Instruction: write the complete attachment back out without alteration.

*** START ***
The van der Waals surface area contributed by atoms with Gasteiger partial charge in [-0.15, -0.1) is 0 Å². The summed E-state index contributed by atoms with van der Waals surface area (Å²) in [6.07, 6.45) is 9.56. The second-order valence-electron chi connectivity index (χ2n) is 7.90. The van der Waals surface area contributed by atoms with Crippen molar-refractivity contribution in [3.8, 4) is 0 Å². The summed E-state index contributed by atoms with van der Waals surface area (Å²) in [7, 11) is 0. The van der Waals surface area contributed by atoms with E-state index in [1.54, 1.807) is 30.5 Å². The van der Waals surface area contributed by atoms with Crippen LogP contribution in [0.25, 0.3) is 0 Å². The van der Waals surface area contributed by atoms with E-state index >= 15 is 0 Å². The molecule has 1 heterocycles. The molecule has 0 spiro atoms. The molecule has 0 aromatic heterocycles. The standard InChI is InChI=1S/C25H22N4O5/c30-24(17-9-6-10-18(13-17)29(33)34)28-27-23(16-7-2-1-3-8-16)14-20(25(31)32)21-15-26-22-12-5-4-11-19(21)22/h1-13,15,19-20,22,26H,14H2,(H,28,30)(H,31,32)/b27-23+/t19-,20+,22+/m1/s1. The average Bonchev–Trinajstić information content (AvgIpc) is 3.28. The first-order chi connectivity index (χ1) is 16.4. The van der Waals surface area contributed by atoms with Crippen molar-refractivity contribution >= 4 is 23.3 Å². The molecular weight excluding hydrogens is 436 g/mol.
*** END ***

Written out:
The van der Waals surface area contributed by atoms with Gasteiger partial charge in [-0.15, -0.1) is 0 Å². The summed E-state index contributed by atoms with van der Waals surface area (Å²) in [6.07, 6.45) is 9.56. The second-order valence-electron chi connectivity index (χ2n) is 7.90. The van der Waals surface area contributed by atoms with Crippen molar-refractivity contribution in [3.8, 4) is 0 Å². The summed E-state index contributed by atoms with van der Waals surface area (Å²) in [7, 11) is 0. The van der Waals surface area contributed by atoms with E-state index in [1.54, 1.807) is 30.5 Å². The van der Waals surface area contributed by atoms with Crippen LogP contribution in [0.25, 0.3) is 0 Å². The van der Waals surface area contributed by atoms with E-state index >= 15 is 0 Å². The molecule has 1 heterocycles. The molecule has 0 spiro atoms. The molecule has 0 aromatic heterocycles. The standard InChI is InChI=1S/C25H22N4O5/c30-24(17-9-6-10-18(13-17)29(33)34)28-27-23(16-7-2-1-3-8-16)14-20(25(31)32)21-15-26-22-12-5-4-11-19(21)22/h1-13,15,19-20,22,26H,14H2,(H,28,30)(H,31,32)/b27-23+/t19-,20+,22+/m1/s1. The average Bonchev–Trinajstić information content (AvgIpc) is 3.28. The first-order chi connectivity index (χ1) is 16.4. The van der Waals surface area contributed by atoms with Crippen molar-refractivity contribution >= 4 is 23.3 Å². The molecular weight excluding hydrogens is 436 g/mol.